Proper utilisation of allocations this year would mark the beginning of changes mentioned in the NEP 2020, writes Dr SILPI SAHOO
India is soon to become a superpower with the existing thrust on the start-ups, fin-tech and other science and technology innovations taking place, the foundation of which is quality education. It is needless to say that investment in education will see furtherance this year in transforming India into a technologically driven Global Education Hub.
Given, the transcending trends in the Indian EdTech Space over the past few years, the youth of the country need to be adept with technical skills to be proficient drivers of the digital transformation of the country. Impetus on tech education, beyond just online learning, will equip a large part of the youth with industry relevant skills, with the hope to propel India’s economic growth further. Facilitating technical training of teachers in schools is imperative to consider.
Proper utilisation of allocations this year would mark the beginning of changes mentioned in the NEP 2020. This could include providing free or subsidized tuition, upgrading school infrastructure, setting up scholarships & grants & involving technology-based learning.
We can expect an elaborate focus and allotment towards revised learning methods like situated learning environment (SLE), vocation/internship (hard skills), and incentives for employers to invest in talent pipelines. By doing so, the government would be ensuring that no one is deprived of a quality education due to their socio-economic circumstances.
GST: Introduction of legitimate tax benefits to further accelerate upskilling within the country should be taken into consideration. The GST on educational services should be reduced from 18% to 5%. A robust framework to lower the cost of higher education while also granting applicants with higher rebates and deductions in tax calculations shall make upskilling a mainstream phenomenon. Removing GST in upskilling programmes to make it easier for students to pursue higher education, such as scholarships and loan schemes.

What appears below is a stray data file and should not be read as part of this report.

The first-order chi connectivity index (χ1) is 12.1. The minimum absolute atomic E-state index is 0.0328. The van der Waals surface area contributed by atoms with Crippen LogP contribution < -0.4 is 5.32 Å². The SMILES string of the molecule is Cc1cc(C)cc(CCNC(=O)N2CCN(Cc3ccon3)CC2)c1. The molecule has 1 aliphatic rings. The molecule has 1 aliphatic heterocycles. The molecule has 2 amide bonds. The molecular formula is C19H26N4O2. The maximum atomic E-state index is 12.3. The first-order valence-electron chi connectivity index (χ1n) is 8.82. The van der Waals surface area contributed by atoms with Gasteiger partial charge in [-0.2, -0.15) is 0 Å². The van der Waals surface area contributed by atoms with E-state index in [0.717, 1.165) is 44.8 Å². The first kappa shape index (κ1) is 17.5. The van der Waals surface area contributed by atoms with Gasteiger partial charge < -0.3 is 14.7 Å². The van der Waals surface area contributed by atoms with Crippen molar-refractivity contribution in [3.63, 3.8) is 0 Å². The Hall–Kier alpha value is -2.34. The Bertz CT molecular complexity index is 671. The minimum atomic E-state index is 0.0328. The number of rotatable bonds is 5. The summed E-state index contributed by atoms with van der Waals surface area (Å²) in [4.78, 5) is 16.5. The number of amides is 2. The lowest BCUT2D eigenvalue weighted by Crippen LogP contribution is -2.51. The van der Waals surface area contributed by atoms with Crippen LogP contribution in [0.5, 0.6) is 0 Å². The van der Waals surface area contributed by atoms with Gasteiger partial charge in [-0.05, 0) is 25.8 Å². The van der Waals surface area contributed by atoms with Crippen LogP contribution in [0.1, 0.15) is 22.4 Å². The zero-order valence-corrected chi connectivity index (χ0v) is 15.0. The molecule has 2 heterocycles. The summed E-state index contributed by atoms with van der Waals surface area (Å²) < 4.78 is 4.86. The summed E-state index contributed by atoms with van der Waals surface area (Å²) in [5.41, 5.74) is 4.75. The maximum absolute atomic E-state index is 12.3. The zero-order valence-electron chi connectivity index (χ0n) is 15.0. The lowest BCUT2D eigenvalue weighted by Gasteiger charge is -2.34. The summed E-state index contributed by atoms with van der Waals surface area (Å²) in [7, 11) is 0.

Given 67% of graduates struggle with placements, allocating funds to new endeavours that help in reinventing the educational sector in 21st century by integrating learning and working, will give a huge ROI for both learners, employers and society at large. These are expected to provide a boost to the education system in India and help create a better-educated workforce.
Foreign collaborations: Facilitating formal partnerships with eminent universities abroad to offer online and hybrid degree programs in order to achieve the Gross Enrolment Ratio targets set by the government is relevant to consider this year.
Girl Child: Even in the year 2022, the percentage of girls (age: 11-16) enrolment in urban schools still remains a stooping 23.5%. The budget should have a stipulated allocation towards policies to promote a larger percentage of girl education, in the form of scholarships and tax exemptions & more to achieve the gender-based targets as set by NEP 2020.
Mental Well-being: With transcending academic pressure and increased screen time with almost each approaching year, it is important to consider allocating some section of funds for wellness schemes and programs by qualified professionals to provide students them with the apt guidance and support & will act as a valuable resource to help students learn coping strategies & build resilience, thereby creating a conducive environment for learning. (The author is Chairperson, SAI International Education Group)